NEW YORK — Americans' love affair with top-shelf booze cooled last year as the recession took a toll on high-priced tipples.
People drank more liquor but turned to cheaper brands, according to a report by an industry group. They also drank more at home and less in pricier bars and restaurants in an effort to save money.
Industry growth slowed in 2009, with the amount of liquor sold by suppliers up 1.4 percent. That's the smallest increase since 2001 and below the 10-year average of 2.6 percent.
The lowest-priced segment, with brands such as Popov vodka that can go for less than $10 for a fifth, grew the fastest, with volume rising 5.5 percent, after edging up 0.6 percent in 2008. Meanwhile, the most expensive brands, priced roughly $30 or more for a 750 ml bottle (think Grey Goose, owned by Bacardi), fell the most, tumbling 5.1 percent.
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Liquor suppliers reported flat total revenue of $18.7 billion last year, the Distilled Spirits Council of the United States said in its report Tuesday.
Sales in stores — which make up three-quarters of liquor sales — rose about 2.1 percent, while sales in restaurants fell 3 percent.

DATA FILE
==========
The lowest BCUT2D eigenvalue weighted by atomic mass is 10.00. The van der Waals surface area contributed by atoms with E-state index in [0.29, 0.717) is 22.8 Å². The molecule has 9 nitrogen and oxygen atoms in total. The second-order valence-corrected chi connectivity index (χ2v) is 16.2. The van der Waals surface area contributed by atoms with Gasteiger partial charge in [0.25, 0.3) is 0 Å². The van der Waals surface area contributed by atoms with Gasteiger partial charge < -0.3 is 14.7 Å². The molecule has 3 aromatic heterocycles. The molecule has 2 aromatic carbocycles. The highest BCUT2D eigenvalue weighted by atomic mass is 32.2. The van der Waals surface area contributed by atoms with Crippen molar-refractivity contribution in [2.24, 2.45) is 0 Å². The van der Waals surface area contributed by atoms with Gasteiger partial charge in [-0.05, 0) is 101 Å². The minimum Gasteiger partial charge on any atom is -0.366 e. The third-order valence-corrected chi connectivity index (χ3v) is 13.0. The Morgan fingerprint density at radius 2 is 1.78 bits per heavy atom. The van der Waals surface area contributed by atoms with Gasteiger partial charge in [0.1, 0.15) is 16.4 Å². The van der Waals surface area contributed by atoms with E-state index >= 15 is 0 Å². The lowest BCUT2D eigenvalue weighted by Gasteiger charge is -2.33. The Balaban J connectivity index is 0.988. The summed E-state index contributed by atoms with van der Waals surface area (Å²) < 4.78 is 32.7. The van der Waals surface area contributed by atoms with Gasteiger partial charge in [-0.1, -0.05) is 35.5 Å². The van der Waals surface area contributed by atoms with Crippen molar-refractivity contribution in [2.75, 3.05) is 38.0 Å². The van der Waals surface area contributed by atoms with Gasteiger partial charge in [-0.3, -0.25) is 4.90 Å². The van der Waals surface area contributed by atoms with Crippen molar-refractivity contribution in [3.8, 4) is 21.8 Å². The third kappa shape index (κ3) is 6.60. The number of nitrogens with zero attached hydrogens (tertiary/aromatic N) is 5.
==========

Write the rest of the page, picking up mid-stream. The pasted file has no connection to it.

"People still want to entertain themselves, they still want to get together with family and friends, so a lot of people will move from a restaurant to their living room," to save money, council President Peter Cressy said.
Vodka remained Americans' favorite liquor. The $4.56 billion spent on vodka accounted for almost a third of all spirits sold.
Kenneth Jolly of Milwaukee has been swapping his favorite liquors, such as Patron tequila, for cheaper brands such as Jose Cuervo. For him, it's simple math.
"If you consume a lot on a regular basis and you have people come to your house, you have to adjust," said Jolly, a 27-year-old network technician in Milwaukee who buys liquor every other week.
The industry's goal is to keep people drinking spirits — no matter the price — and then get them to pay for higher-priced drinks when the economy recovers.